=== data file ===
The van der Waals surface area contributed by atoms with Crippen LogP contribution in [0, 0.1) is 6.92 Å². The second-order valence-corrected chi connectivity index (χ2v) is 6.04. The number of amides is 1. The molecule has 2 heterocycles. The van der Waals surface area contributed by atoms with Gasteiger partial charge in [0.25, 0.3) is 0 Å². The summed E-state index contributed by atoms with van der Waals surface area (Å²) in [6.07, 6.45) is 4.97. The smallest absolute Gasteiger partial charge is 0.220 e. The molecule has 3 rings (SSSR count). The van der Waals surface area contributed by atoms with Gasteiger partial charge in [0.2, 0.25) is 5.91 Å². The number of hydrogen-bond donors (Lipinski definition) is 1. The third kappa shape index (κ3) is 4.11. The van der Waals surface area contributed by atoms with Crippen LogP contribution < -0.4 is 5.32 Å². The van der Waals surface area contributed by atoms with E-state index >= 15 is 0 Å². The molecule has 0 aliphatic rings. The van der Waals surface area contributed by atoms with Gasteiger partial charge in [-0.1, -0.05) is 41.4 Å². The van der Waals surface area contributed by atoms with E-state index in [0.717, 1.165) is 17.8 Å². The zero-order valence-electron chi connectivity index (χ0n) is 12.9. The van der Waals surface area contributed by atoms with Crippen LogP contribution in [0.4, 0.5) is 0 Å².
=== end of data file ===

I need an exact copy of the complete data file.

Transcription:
The van der Waals surface area contributed by atoms with Crippen LogP contribution in [0, 0.1) is 6.92 Å². The second-order valence-corrected chi connectivity index (χ2v) is 6.04. The number of amides is 1. The molecule has 2 heterocycles. The van der Waals surface area contributed by atoms with Gasteiger partial charge in [0.25, 0.3) is 0 Å². The summed E-state index contributed by atoms with van der Waals surface area (Å²) in [6.07, 6.45) is 4.97. The smallest absolute Gasteiger partial charge is 0.220 e. The molecule has 3 rings (SSSR count). The van der Waals surface area contributed by atoms with Gasteiger partial charge in [0.2, 0.25) is 5.91 Å². The number of hydrogen-bond donors (Lipinski definition) is 1. The third kappa shape index (κ3) is 4.11. The van der Waals surface area contributed by atoms with Crippen LogP contribution < -0.4 is 5.32 Å². The van der Waals surface area contributed by atoms with E-state index >= 15 is 0 Å². The molecule has 0 aliphatic rings. The van der Waals surface area contributed by atoms with Gasteiger partial charge in [-0.1, -0.05) is 41.4 Å². The van der Waals surface area contributed by atoms with E-state index in [0.717, 1.165) is 17.8 Å². The zero-order valence-electron chi connectivity index (χ0n) is 12.9. The van der Waals surface area contributed by atoms with Crippen LogP contribution in [0.4, 0.5) is 0 Å².